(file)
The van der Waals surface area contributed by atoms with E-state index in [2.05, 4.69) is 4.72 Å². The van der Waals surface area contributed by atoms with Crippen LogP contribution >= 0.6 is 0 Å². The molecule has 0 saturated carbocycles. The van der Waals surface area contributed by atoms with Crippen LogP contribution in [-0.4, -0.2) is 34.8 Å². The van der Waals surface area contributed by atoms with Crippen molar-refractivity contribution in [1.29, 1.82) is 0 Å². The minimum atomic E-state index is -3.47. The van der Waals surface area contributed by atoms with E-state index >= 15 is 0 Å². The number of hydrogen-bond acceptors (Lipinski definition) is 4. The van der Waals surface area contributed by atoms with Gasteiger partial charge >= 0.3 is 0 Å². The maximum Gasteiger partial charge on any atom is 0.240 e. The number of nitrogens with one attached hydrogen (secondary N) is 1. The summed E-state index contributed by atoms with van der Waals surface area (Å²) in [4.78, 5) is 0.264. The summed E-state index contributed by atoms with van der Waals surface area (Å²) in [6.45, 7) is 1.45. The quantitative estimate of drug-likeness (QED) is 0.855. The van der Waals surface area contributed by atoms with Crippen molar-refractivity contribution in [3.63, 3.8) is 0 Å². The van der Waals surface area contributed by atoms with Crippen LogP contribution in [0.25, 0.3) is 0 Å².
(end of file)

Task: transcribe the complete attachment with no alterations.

The van der Waals surface area contributed by atoms with E-state index in [2.05, 4.69) is 4.72 Å². The van der Waals surface area contributed by atoms with Crippen LogP contribution >= 0.6 is 0 Å². The molecule has 0 saturated carbocycles. The van der Waals surface area contributed by atoms with Crippen LogP contribution in [-0.4, -0.2) is 34.8 Å². The van der Waals surface area contributed by atoms with Crippen molar-refractivity contribution in [1.29, 1.82) is 0 Å². The minimum atomic E-state index is -3.47. The van der Waals surface area contributed by atoms with E-state index >= 15 is 0 Å². The number of hydrogen-bond acceptors (Lipinski definition) is 4. The van der Waals surface area contributed by atoms with Gasteiger partial charge >= 0.3 is 0 Å². The maximum Gasteiger partial charge on any atom is 0.240 e. The number of nitrogens with one attached hydrogen (secondary N) is 1. The summed E-state index contributed by atoms with van der Waals surface area (Å²) in [4.78, 5) is 0.264. The summed E-state index contributed by atoms with van der Waals surface area (Å²) in [6.45, 7) is 1.45. The quantitative estimate of drug-likeness (QED) is 0.855. The van der Waals surface area contributed by atoms with Crippen molar-refractivity contribution in [3.63, 3.8) is 0 Å². The van der Waals surface area contributed by atoms with Crippen LogP contribution in [0.25, 0.3) is 0 Å².